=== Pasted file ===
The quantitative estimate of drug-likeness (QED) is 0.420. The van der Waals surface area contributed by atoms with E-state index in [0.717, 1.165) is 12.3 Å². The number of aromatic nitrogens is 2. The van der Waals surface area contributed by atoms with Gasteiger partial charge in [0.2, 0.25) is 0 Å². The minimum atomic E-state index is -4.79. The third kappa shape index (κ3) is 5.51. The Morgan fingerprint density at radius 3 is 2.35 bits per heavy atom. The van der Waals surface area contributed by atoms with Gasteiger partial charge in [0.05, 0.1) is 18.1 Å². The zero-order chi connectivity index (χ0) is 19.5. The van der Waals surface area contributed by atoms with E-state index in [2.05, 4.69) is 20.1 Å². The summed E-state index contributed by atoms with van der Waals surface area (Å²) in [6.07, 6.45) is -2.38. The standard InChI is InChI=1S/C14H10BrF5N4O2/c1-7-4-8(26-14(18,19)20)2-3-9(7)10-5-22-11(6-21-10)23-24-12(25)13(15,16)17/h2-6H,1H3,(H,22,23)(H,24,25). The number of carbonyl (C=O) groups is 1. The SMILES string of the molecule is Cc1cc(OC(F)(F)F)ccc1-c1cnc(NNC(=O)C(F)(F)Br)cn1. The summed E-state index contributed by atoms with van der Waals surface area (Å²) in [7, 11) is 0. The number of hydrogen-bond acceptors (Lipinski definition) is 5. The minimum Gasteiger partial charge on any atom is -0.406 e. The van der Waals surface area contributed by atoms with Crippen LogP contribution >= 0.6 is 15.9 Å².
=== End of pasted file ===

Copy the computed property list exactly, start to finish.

The quantitative estimate of drug-likeness (QED) is 0.420. The van der Waals surface area contributed by atoms with E-state index in [0.717, 1.165) is 12.3 Å². The number of aromatic nitrogens is 2. The van der Waals surface area contributed by atoms with Gasteiger partial charge in [0.2, 0.25) is 0 Å². The minimum atomic E-state index is -4.79. The third kappa shape index (κ3) is 5.51. The Morgan fingerprint density at radius 3 is 2.35 bits per heavy atom. The van der Waals surface area contributed by atoms with Gasteiger partial charge in [0.05, 0.1) is 18.1 Å². The zero-order chi connectivity index (χ0) is 19.5. The van der Waals surface area contributed by atoms with E-state index in [2.05, 4.69) is 20.1 Å². The summed E-state index contributed by atoms with van der Waals surface area (Å²) in [6.07, 6.45) is -2.38. The standard InChI is InChI=1S/C14H10BrF5N4O2/c1-7-4-8(26-14(18,19)20)2-3-9(7)10-5-22-11(6-21-10)23-24-12(25)13(15,16)17/h2-6H,1H3,(H,22,23)(H,24,25). The number of carbonyl (C=O) groups is 1. The SMILES string of the molecule is Cc1cc(OC(F)(F)F)ccc1-c1cnc(NNC(=O)C(F)(F)Br)cn1. The summed E-state index contributed by atoms with van der Waals surface area (Å²) in [7, 11) is 0. The number of hydrogen-bond acceptors (Lipinski definition) is 5. The minimum Gasteiger partial charge on any atom is -0.406 e. The van der Waals surface area contributed by atoms with Crippen LogP contribution >= 0.6 is 15.9 Å².